As a high-profile concert this season, many students new to Regina Spektor may begin listening to her music with curiosity, and finishing it with confusion. Bounding between various styles and instrumentation, Spektor’s music often avoids easy categorization. However, delving into her personal history will help illuminate her aesthetic variety.
Born in Soviet Russia in 1980, Spektor started taking piano lessons when she was 7 years old. Russian musical training is rigorous as Spektor recalled in an interview with New York Times writer Wyatt Mason: “Respect, concentration, reading notation, hands’ interaction with the piano — it’s the beginning of technique.” After emigrating to the United States in 1989, Spektor continued her studies with Sonia Vargas, a well regarded pianist, who provided them for no charge. She channels those classical influences in her work, as well as her sixth and latest album, What We Saw From The Cheap Seats. Spektor plays her luscious scales with ease on “Firewood,” a track that succeeds because of its musical simplicity in Spektor’s voice and piano.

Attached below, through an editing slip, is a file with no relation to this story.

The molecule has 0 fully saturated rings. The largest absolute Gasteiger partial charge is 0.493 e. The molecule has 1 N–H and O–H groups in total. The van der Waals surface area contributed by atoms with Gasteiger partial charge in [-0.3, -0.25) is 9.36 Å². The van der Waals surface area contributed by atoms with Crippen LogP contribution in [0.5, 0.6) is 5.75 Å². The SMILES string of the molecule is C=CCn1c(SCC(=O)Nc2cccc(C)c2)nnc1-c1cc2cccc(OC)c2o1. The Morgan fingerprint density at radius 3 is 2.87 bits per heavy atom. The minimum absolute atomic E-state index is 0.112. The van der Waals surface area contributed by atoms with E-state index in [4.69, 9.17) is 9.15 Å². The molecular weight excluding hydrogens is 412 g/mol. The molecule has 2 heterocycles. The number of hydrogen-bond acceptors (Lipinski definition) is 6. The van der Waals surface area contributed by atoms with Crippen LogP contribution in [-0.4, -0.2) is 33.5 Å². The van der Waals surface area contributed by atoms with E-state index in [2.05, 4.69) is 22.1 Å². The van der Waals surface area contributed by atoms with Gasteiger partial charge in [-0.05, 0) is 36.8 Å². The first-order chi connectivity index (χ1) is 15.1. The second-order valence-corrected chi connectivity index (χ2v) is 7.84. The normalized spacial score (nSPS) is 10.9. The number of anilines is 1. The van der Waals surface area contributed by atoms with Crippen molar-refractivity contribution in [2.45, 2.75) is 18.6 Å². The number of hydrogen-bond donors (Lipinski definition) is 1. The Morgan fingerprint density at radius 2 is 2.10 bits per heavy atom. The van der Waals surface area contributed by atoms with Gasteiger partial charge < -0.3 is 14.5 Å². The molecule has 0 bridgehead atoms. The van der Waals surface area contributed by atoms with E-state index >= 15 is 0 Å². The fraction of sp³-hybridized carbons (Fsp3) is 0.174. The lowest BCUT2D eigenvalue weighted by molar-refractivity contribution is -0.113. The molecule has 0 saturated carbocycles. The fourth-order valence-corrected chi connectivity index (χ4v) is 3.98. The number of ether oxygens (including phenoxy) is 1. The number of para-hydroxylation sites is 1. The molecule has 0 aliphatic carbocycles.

For a different aesthetic side, her more eclectic songwriting can be traced back to her anti-folk roots, a movement known for subverting the traditions of folk music through musical experimentation. Songs like “Oh Marcello” illustrate this well, combining a faux-Italian accent with sporadic tempo changes and vocal beat-boxing to create an eclectic mixture of textures. Touring with her husband Jack Dishel (stage name Only Son, former member of The Moldy Peaches, another anti-folk group), the anti-folk tradition still informs her songwriting, and with Cheap Seats, we can hear it as well.
These anti-folk and classical influences shape Cheap Seats to be radically diverse, often coalescing into the same tracks. “Open” is one of these, primarily acting as a traditional (but not stale) piano ballad, where Spektor channels her classical technique. However, her experimentation arises later in the piece as well, vocally cutting the track with gasping breaths, creating a musical phrase that epitomizes the dichotomy of her music: beautiful, but surreal at the same time.
It’s this fine balance between these musical influences of her work that ultimately form a balance of between the genuine and the ironic in her work. It’s a precarious balance to be sure, but to fully enjoy Spektor’s music, embracing these dichotomies is the best way to appreciating both sides of her peculiar, proficient songwriting.
- Jacqueline Ristola